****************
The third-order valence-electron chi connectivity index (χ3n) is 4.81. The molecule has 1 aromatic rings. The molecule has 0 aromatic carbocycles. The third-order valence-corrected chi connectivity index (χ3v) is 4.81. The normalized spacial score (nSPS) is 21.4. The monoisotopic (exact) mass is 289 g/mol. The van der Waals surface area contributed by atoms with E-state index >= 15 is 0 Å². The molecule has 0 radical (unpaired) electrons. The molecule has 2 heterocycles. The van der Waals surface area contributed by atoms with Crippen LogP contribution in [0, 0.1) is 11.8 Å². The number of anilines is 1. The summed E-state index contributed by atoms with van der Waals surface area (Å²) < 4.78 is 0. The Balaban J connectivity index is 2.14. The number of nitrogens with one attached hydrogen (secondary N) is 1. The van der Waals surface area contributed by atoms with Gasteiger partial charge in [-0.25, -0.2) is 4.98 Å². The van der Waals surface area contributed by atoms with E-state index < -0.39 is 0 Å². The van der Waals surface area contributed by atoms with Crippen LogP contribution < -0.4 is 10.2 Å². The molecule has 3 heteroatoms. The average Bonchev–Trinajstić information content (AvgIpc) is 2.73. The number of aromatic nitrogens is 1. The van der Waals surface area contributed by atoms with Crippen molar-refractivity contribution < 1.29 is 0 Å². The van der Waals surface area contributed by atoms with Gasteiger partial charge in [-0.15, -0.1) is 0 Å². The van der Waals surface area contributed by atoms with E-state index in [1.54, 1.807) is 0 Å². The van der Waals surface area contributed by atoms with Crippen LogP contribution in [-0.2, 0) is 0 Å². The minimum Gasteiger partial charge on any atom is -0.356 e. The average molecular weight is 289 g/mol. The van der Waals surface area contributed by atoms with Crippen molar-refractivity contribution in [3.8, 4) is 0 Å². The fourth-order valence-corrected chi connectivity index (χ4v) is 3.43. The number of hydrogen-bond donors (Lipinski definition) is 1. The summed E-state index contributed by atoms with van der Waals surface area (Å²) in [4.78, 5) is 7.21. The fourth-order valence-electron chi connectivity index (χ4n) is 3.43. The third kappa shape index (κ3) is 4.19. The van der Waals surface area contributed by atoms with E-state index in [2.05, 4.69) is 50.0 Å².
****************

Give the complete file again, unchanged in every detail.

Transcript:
The third-order valence-electron chi connectivity index (χ3n) is 4.81. The molecule has 1 aromatic rings. The molecule has 0 aromatic carbocycles. The third-order valence-corrected chi connectivity index (χ3v) is 4.81. The normalized spacial score (nSPS) is 21.4. The monoisotopic (exact) mass is 289 g/mol. The van der Waals surface area contributed by atoms with E-state index >= 15 is 0 Å². The molecule has 0 radical (unpaired) electrons. The molecule has 2 heterocycles. The van der Waals surface area contributed by atoms with Crippen LogP contribution in [0, 0.1) is 11.8 Å². The number of anilines is 1. The summed E-state index contributed by atoms with van der Waals surface area (Å²) < 4.78 is 0. The Balaban J connectivity index is 2.14. The number of nitrogens with one attached hydrogen (secondary N) is 1. The van der Waals surface area contributed by atoms with Gasteiger partial charge in [-0.25, -0.2) is 4.98 Å². The van der Waals surface area contributed by atoms with E-state index < -0.39 is 0 Å². The van der Waals surface area contributed by atoms with Crippen LogP contribution < -0.4 is 10.2 Å². The molecule has 3 heteroatoms. The average Bonchev–Trinajstić information content (AvgIpc) is 2.73. The number of aromatic nitrogens is 1. The van der Waals surface area contributed by atoms with Crippen molar-refractivity contribution < 1.29 is 0 Å². The van der Waals surface area contributed by atoms with Gasteiger partial charge in [-0.15, -0.1) is 0 Å². The van der Waals surface area contributed by atoms with E-state index in [1.54, 1.807) is 0 Å². The van der Waals surface area contributed by atoms with Crippen LogP contribution in [-0.2, 0) is 0 Å². The minimum Gasteiger partial charge on any atom is -0.356 e. The average molecular weight is 289 g/mol. The van der Waals surface area contributed by atoms with Crippen molar-refractivity contribution in [3.8, 4) is 0 Å². The fourth-order valence-corrected chi connectivity index (χ4v) is 3.43. The number of hydrogen-bond donors (Lipinski definition) is 1. The summed E-state index contributed by atoms with van der Waals surface area (Å²) in [4.78, 5) is 7.21. The fourth-order valence-electron chi connectivity index (χ4n) is 3.43. The third kappa shape index (κ3) is 4.19. The van der Waals surface area contributed by atoms with E-state index in [2.05, 4.69) is 50.0 Å².